Businesses Struggle With Hiring as Confidence Falls: CompTIA

By Nathan Eddy  |  Posted 2011-10-12 Email Print this article Print
 
 
 
 
 
 
 

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IT firms face fresh hiring challenges as overall confidence in the U.S. economy continues to slide, CompTIA reports.

IT companies are experiencing staffing shortfalls while requiring more effort by the employees they currently have on staff, according to a survey from non-profit IT trade organization CompTIA. The quarterly survey revealed 54 percent of IT firms say they’re understaffed by 5 percent or more, and another 22 percent of firms are fully staffed, but would like to hire more workers to expand their business.

This development has added to an overall gloomy outlook on the strength of the U.S. economic recovery. The overall CompTIA IT Industry Business Confidence Index for the fourth quarter of 2011 fell by one point to 51.9 on a 100-point scale--the third consecutive quarterly decline in the confidence index this year. The index is compromised of three metrics: opinions of the U.S. economy, opinions of the IT industry and opinions of survey respondents’ own companies. A total of 427 IT companies participated in the survey.

However, the survey found that relative to the rating for the overall economy, executives are far more confident in the IT industry and their own firms, and looking ahead, the IT industry executives predict a 1.9 gain in the Index in the first quarter of 2012. "That’s little solace, given the widening gap of sentiments regarding the economy," said CompTIA vice president of research Tim Herbert. "No industry operates in a vacuum, so even the relatively strong IT industry has felt the pain of global economic weakness."

Nearly one-third of companies (32 percent) say they’ve postponed or canceled projects due to staffing shortages, according to the survey. The data also suggest that staffing shortfalls are most prevalent among larger companies ($100 million or more in annual revenue). Small firms – those with less than $1 million in annual revenue – are most likely to report being fully staffed at their desired levels. However, the report noted that smaller firms tend to operate with leaner staff as compared to larger firms.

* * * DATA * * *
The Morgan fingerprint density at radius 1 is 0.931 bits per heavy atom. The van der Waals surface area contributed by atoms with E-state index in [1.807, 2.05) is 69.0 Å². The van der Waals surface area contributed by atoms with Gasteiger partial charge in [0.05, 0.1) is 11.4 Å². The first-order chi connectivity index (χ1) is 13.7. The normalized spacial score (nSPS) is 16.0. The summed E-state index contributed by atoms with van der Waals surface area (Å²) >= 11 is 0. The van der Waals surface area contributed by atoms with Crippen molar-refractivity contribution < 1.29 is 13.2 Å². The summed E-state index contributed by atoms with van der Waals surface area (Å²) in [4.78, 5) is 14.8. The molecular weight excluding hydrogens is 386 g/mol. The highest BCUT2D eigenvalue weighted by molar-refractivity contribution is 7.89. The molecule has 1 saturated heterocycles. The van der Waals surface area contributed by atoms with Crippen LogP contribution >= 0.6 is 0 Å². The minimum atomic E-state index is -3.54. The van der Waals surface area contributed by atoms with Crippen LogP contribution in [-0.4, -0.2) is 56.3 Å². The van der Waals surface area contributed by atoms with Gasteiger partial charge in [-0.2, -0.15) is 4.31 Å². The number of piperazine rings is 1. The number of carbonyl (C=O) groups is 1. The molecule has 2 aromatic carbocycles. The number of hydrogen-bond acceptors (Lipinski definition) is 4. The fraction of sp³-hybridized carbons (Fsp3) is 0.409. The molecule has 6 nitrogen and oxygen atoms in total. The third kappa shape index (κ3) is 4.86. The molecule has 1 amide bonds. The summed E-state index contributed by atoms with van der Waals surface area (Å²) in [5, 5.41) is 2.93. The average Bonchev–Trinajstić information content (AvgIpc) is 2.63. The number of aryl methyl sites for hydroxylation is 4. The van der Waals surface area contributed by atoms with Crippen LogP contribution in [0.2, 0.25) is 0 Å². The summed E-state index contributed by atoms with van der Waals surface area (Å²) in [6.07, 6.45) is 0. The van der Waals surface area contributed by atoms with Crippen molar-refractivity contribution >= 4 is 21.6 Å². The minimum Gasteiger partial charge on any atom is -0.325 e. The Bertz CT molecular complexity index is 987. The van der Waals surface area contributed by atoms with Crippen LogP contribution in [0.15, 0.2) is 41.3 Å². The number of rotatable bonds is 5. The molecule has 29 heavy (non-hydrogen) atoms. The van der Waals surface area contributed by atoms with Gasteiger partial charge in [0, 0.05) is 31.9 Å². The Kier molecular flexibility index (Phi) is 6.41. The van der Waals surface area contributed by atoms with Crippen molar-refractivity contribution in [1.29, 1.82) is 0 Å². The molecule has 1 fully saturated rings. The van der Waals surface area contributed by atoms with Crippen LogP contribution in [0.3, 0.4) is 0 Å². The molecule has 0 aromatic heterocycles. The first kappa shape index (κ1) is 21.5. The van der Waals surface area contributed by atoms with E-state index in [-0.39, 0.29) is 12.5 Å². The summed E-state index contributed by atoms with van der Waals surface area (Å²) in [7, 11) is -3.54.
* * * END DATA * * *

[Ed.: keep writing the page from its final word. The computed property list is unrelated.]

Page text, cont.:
Among the types of staff IT firms plan to hire or would like to hire, 56 percent of surveyed firms said programmers and application developers, 43 percent, help desk and support personnel, 41 percent, project managers and 40 percent, sales staff. Even when companies decide to act on filling their staffing needs, they said they struggle to find qualified candidates despite the large pool of unemployed workers. In the survey, 74 percent of IT firms said it’s somewhat or very challenging finding quality candidates with the right skills and experience when openings must be filled.

General small business optimism gained 0.8 points in September, according to the National Federation of Independent Business' latest index, ending a six-month decline. However, the NFIB's chief economist cautioned that in spite of this uptick, there is little among the 10 index components that can be considered "positive." Reports of owners expecting real sales to improve were higher than the previous month, but were still negative. Similarly, owners expecting better business conditions in six months increased modestly, but this reading also remained negative.

 
 
 
 
 
 
 
 
 
























 
 
 
 
 
 

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